Target ROM 304 quantizes each Yk address into a value dk which is applied to summer 305. Summer 305 determines the value of ek from the supplied values of dk and Yk. Delay unit 303 supplies an appropriate delay so that each value of Yk and each associated value of dk arrive at summer 305 at the same time.
Error signal ek is distributed to two points. First, ek is advantageously converted to an analog signal appearing on lead 330 by digital-to-analog (D/A) converter 306; this allows the settling time of the equalizer to be measured. Such measurement can be beneficial in analyzing the effects of different coefficient algorithms on different types of distortion. Second, ek is applied to error-mapping ROM 307 which maps ek into e'k. Signal ROM 308 provides a similar mapping of the Xk or Yk output of switch 301 into quantity W'k. RAMs 309 and 310, each having their read/write (R/W) and address (addr) leads selectively connected to control bus 210, respectively store the quantities e'k and W'k. These quantities are used by correlator 311 to determine the positive or negative changes, ΔCi, of each coefficient. While each updated coefficient can be determined by algebraically adding each ΔCi value with the corresponding present coefficient value, Ci, preferably each ΔCi value is mapped via coefficient ROM 312 into a Δ C'i value. Each updated coefficient value is then determined via summer 313 by algebraically adding each ΔC'i with the corresponding present coefficient value, Ci, from delay element 231. To avoid improper coefficient convergence which can arise with the use of certain coefficient update algorithms, the updated coefficient values are coupled through sensing circuit 320 before passing through switches 230 and 213 to delay element 211.
The mapping functions provided by error ROM 307, signal ROM 308 and coefficient ROM 312 can be linear, for example, e'k =ek ; or they can be nonlinear, for example, e'k =algebraic sign (sgn) of ek. The use of the mapping ROMs increases the flexibility of adaptive equalizer 200 in two ways. First, by merely changing the mapping functions provided by error ROM 307 and signal ROM 308, the following update algorithm can be utilized:
______________________________________Coefficient Update Form ofAlgorithm ΔCi______________________________________Zero forcing (ZF) Sgn[Ek ] Sgn[Yk ]Linear Least Mean Square (LMS) ek XkClipped LMS ek Sgn[Xk ]Hybrid LMS Sgn[ek ] XkModified ZF-LMS Sgn[ek ] Sgn[Xk ]______________________________________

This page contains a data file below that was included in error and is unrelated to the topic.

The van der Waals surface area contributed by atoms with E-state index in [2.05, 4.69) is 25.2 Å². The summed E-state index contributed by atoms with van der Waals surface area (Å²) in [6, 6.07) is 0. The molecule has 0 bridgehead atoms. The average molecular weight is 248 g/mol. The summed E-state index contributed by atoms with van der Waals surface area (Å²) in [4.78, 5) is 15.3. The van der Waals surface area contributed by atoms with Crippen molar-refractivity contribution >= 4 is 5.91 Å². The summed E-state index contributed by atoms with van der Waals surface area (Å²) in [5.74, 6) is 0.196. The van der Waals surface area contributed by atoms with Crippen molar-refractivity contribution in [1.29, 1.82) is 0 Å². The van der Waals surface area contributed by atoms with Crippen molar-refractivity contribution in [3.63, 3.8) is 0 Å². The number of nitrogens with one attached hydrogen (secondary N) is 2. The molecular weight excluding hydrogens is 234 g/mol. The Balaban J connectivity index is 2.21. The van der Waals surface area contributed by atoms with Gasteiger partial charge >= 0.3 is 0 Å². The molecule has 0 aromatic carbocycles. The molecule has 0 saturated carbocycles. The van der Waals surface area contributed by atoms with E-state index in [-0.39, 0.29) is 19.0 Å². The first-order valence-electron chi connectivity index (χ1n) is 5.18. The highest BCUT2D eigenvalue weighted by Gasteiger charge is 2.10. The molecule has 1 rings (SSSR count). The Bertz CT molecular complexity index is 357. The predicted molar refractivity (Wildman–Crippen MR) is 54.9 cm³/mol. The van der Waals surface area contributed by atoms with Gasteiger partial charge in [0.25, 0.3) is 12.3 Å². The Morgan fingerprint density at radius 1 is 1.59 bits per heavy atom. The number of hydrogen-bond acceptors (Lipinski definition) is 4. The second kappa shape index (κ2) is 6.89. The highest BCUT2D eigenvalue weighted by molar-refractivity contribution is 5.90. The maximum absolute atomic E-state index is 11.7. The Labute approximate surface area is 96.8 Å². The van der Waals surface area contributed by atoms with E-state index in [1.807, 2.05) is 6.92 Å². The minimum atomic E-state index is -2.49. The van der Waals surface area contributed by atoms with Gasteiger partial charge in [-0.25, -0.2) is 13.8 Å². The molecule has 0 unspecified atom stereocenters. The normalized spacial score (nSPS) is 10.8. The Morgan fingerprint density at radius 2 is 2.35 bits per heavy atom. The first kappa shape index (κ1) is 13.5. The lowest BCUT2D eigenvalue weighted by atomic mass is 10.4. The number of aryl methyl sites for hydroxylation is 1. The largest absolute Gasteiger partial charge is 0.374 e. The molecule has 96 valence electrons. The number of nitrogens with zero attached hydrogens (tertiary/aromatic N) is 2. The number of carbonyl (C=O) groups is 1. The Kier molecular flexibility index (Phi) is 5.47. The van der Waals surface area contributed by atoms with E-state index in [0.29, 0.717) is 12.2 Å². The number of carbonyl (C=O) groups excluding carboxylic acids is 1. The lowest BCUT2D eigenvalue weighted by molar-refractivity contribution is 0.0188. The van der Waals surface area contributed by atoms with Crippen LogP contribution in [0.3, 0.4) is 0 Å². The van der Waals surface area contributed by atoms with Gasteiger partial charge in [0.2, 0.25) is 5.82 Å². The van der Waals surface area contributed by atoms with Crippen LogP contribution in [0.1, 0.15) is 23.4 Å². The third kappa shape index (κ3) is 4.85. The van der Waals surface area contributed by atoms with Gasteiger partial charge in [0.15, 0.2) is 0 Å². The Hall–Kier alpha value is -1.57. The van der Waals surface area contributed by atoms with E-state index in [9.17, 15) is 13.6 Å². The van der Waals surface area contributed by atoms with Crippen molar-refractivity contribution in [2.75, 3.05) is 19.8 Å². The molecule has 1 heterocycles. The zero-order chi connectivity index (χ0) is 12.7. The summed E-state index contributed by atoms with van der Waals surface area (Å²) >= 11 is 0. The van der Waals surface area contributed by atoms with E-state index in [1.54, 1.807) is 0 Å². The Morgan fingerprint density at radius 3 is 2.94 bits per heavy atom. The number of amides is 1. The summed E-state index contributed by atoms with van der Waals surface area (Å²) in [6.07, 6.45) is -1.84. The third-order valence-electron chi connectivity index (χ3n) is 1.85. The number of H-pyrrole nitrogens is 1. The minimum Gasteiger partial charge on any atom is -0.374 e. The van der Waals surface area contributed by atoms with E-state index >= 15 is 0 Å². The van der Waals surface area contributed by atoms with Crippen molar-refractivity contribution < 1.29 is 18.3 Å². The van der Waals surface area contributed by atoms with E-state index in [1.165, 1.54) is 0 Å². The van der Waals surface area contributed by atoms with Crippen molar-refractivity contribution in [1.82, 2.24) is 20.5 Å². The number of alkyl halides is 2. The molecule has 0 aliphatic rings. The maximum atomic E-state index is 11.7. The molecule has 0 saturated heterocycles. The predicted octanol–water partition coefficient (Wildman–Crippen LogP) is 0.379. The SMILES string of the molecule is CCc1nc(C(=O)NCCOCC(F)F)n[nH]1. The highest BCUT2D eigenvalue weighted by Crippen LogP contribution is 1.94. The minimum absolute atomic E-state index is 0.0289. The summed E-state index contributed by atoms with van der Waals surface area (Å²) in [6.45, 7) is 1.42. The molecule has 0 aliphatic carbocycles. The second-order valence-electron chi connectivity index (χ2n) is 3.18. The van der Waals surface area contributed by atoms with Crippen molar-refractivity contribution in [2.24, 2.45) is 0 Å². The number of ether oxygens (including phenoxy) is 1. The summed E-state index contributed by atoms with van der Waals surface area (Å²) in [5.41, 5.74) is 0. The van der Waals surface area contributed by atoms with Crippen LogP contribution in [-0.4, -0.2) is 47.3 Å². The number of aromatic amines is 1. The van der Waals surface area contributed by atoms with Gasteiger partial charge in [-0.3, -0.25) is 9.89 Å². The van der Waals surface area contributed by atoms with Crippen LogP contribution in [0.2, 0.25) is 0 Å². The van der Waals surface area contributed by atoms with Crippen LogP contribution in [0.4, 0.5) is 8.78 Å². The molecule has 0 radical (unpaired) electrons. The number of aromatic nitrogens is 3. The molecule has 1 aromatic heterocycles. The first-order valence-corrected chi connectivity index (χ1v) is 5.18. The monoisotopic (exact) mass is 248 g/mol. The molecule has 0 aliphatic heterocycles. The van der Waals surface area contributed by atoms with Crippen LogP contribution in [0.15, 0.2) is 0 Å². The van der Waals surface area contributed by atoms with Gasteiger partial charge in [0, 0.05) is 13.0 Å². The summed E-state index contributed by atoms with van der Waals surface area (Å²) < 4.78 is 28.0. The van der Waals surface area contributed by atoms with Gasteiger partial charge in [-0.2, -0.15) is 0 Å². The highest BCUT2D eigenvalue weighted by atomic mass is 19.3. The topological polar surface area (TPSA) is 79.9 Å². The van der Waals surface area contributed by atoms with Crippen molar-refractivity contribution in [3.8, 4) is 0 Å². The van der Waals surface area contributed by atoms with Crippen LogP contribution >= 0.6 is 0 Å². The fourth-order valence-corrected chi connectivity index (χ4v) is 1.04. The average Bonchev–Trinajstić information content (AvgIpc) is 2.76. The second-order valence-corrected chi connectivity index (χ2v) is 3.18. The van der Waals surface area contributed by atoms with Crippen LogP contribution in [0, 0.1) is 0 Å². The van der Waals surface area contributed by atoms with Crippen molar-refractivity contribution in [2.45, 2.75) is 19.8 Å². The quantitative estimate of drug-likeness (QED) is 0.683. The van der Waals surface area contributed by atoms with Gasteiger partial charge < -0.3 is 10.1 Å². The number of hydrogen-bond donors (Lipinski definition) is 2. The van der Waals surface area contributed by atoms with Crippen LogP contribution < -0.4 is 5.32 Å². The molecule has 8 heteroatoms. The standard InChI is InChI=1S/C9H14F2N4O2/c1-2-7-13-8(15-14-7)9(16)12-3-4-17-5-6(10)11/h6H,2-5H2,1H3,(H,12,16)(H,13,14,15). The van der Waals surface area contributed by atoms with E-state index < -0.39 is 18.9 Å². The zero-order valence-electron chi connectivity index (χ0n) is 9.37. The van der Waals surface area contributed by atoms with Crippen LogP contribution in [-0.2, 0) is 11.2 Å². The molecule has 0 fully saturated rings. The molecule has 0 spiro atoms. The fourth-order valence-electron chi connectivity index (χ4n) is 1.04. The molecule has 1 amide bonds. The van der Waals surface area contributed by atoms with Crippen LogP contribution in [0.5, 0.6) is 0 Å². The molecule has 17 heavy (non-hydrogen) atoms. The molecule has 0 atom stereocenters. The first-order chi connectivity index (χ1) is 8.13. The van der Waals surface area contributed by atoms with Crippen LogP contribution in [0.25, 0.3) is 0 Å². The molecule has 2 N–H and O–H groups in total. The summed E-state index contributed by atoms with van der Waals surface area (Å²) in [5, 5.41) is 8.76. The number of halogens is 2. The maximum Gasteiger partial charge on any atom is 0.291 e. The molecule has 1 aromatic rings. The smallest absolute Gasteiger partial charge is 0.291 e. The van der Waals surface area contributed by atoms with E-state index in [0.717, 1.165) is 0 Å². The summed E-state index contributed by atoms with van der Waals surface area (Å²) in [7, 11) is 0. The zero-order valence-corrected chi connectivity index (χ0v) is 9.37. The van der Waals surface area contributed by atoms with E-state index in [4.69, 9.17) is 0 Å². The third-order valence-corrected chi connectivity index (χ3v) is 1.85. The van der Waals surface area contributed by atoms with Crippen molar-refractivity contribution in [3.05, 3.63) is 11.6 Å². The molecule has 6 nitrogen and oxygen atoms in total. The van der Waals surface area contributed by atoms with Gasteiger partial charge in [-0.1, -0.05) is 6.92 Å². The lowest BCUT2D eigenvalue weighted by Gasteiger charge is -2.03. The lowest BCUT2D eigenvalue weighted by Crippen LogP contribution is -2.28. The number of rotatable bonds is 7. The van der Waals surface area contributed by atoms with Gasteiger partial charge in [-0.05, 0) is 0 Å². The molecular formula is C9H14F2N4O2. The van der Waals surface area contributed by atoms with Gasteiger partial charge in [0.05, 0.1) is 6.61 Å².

Second, the mapping function of error ROM 307 and coefficient ROM 312 can be chosen to minimize coefficient noise and/or control convergence speed.
Four examples of mapping functions for error ROM 307 and coefficient ROM 312 are shown in FIGS. 4 through 7. A linear mapping function for error ROM 307 is shown in FIG. 4. The gradient of this linear function influences the speed of convergence of the equalizer. The steeper the gradient, the faster the convergence. However, steep gradients will cause coefficient noise enhancement once the coefficients have converged to their optimal values. For low noise, the error ROM mapping function should cause the smallest possible incremental change in the coefficients, i.e, an incremental change of one least-significant bit (LSB). Such a low noise mapping function is shown in FIG. 5. The mapping function of FIG. 6 combines the advantages of fast convergence and low noise. Finally, the hysteresis mapping function of FIG. 7 can be used in coefficient ROM 312 to provide noise reduction in the updating of coefficients. Such noise arises after coefficient convergence because there is a finite probability that the ΔCi calculated by correlator 311 will not be zero. This causes continued coefficient updating. Providing a hysteresis mapping function in coefficient ROM 312 prevents this converged coefficient noise effect by supplying a ΔC'i of zero when ΔCi falls within a predetermined range. Hence, the converged coefficient values remain unchanged.